High food prices hurt consumer product manufacturers

High food prices hurt consumer product manufacturers

With spiralling food prices, the wallet share of consumers is expected to tilt towards food products and away from consumer products. Also, higher food prices result in more working capital for retailers.

Also See Rising Food Inflation (Graphics)

This would lead to some de-socking by them. We expect that this might affect new products and slow-moving ones. This trend would drive revenue for companies with a greater proportion of small stock-keeping units. It may also compel companies to raise retail margins and incentives.

There were a few launches and relaunches in November. ITC Ltd launched Classis Verve at Rs98 for a pack of 20 cigarettes. Nestle India Ltd launched pasta under the brand name Maggi Pazzta. GlaxoSmithKline Consumer Healthcare Ltd (GSK) has introduced Horlicks Asha in the southern markets to tap low-end consumers.

The Tata group launched soft drinks under the brand name Tion and a water purifier brand-named Swach. This would provide competition to Pureit of Hindustan Unilever Ltd (HUL). Procter and Gamble upped the ante in the detergent war by launching Tide- Naturals. HUL, in an attempt to arrest the fall in its market share, relaunched Breeze. Cadbury relaunched all its chocolates in India.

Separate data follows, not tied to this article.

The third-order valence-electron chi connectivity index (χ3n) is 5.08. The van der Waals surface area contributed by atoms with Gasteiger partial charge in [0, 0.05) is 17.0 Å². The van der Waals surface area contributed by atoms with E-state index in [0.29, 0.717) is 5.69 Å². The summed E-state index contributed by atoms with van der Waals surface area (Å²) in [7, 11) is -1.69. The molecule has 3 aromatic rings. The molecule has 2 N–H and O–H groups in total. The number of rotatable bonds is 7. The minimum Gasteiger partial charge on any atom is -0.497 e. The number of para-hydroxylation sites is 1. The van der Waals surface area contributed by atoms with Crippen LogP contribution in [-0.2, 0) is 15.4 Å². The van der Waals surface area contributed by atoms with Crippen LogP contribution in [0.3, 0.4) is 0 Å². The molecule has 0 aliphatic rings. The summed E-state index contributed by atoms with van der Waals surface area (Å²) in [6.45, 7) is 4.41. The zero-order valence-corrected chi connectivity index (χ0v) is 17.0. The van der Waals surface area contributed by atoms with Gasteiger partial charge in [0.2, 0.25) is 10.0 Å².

Also with changes in royalty guidelines, the cap on royalties to multi-national companies may rise.

Earlier, royalty was capped at 5% of domestic sales and 8% of exports. Now, with no cap on royalties, such payments to parent companies would rise. This may help introduce stronger brands in India and help increase research inputs from parents. HUL has already indicated raising trademark royalties.

With the lower base of November, prices of most raw materials have been rising. However, some such as copra and soda ash continue to be sold at below their November 2008 prices—by 26% and 13%, respectively. Liquid paraffin and linear alkyl benzene prices are 48% and 12% lower, respectively. The price of palm oil has shot up 58% year-on-year. Prices of most agricultural products have climbed more than 30%.

Raw material prices impact consumer companies, the month-over-month drop in coffee prices would benefit Nestle and HUL. Higher prices of agricultural products are expected to hit Britannia Industries Ltd. Lower prices of crude oil derivatives are expected to help personal care companies HUL, Emami Ltd, Dabur India Ltd and Marico Ltd. Higher packaging material costs are expected to affect all companies.

Keeping the above in mind, some stocks that we rate ITC, Dabur, Colgate-Palmolive (India) Ltd, Marico, Emami, Godrej Consumer Products Ltd, and GSK as buys, where recommend sell on HUL, Nestle and Britannia.